Regional Gardening Reports :: National Gardening Association

In the Garden:
Northern California Coastal & Inland Valleys
September, 2005
Regional Report

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The new gateway to the San Francisco Zoo is located on the Great Highway.

Do the Zoo!

It's all happening at the zoo ... the San Francisco Zoo that is. My last visit there was probably some time in the 1980s. On my recent trip I found it to be a very changed place.

New Landscape
If you haven't been to the SF Zoo lately, it's worth a trip, if only to see the magnificent new landscaping. For example, the sloping entrance to the African Savannah exhibit is a mixture of plants native to that region. Protea, succulents, and grasses blend naturally to create an impressive and horticulturally correct impression of the African plain. Gigantic mock boulders hide a cavern tunnel that delivers you to the heartland of Africa. Zebras, giraffes, ostrich, and gazelle graze together in harmony just a few feet from the viewing station.

There are only eight full-time gardeners at the SF Zoo, and two of those are dedicated to collecting browse for the various animal residents. Perennials and grasses are the primary landscape plants used, however there are areas that mimic different ecologies. The resident great blue heron was surrounded by tule and arundo donax, which reminded me of our own Sacramento/San Joaquin River Delta area. The tiny meer cats live in harmony with scrubby grasses similar to those in their native habitat.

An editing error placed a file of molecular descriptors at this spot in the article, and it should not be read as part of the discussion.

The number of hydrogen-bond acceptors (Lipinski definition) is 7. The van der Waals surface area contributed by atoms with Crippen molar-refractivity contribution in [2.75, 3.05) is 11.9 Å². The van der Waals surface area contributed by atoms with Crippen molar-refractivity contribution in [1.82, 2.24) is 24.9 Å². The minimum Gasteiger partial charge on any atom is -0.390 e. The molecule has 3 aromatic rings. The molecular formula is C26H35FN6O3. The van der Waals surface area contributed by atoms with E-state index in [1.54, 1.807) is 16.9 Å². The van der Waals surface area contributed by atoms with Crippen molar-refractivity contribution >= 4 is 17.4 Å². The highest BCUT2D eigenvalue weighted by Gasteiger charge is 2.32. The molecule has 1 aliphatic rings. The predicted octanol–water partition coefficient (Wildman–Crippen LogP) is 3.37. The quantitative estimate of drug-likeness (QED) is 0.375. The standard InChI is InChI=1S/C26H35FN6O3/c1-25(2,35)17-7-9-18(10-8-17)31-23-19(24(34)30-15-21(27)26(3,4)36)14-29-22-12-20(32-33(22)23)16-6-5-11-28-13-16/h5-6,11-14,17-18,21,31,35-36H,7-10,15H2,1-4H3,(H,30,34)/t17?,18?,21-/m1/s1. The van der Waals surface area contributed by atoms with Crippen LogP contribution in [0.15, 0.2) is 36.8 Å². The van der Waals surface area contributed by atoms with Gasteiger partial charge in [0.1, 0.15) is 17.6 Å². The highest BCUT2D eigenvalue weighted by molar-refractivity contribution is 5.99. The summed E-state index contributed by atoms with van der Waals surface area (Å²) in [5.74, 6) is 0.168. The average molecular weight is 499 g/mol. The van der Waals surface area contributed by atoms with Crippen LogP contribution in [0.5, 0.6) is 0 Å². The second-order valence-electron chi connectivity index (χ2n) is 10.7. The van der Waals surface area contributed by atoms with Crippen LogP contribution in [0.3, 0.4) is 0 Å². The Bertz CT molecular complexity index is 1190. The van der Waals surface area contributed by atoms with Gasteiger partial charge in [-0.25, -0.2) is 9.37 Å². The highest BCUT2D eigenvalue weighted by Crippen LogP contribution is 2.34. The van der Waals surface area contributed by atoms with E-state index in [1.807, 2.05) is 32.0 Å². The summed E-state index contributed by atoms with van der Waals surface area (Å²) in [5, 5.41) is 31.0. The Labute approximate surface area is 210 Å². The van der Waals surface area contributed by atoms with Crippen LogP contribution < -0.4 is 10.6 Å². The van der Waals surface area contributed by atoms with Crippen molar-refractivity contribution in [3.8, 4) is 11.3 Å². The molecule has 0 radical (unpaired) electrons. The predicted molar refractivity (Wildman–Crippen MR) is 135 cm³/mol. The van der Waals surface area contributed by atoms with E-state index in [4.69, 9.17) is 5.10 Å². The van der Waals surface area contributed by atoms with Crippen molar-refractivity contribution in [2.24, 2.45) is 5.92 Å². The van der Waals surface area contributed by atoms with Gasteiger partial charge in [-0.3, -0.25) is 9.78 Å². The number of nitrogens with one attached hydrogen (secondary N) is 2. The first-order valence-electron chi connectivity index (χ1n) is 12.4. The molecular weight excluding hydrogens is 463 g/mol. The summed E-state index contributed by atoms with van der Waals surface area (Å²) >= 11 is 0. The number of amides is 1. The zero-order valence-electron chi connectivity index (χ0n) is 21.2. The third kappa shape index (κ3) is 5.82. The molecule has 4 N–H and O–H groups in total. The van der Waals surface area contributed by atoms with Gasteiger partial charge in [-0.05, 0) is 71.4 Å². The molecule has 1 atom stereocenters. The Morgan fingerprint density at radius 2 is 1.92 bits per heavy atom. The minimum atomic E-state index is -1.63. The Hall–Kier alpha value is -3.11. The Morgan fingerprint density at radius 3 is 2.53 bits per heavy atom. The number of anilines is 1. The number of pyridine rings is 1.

The zoo is committed to conservation, so drought-resistant plantings are used where appropriate throughout the grounds. The landscape is very inventive and although the grounds cover over 60 acres, the zoo has an intimate feel. The use of curved paths provides a sense of intrigue and discovery. Rounding a verdant corner reveals a flock of pink flamingoes. Tall, colorful cannas are used in combination with bamboo to separate pathways.

Color has been added to the landscape palate with the combination of foliage and flowering shrubs. Rich red protea are flanked by some delightful and mysterious succulents that are decidedly orange in color. Purple fountain grass, zebra grass, and tibouchina make for a spectacular display near the entrance of the lemur forrest. Low-growing ferns and breath-of-heaven flank pathways and create a lush, jungly feeling. Flowering vines of all kinds are used to screen wire cages and provide privacy for the inhabitants. Passion vine is used extensively near the insect house, a very appropriate choice because it is host to the Gulf Fritillary butterfly.

I asked the PR person who accompanied us on our tour if the gardeners ever had to mow the grassy plain in the African Savannah exhibit. She told me that the grazing animals do a tidy job of mowing, and as a matter of fact the gardeners had tried to plant some bunch grasses for some of the more shy animals to hide within, but they got eaten (not the gardeners, the grasses!).

The entrance to the San Francisco Zoo has been moved from Sloat Boulevard to the Great Highway. Public transportation will drop you off at the front door. There is a senior group that meets the first Tuesday of every month at 9 a.m. for a docent-lead tour. I heartily recommend a visit.

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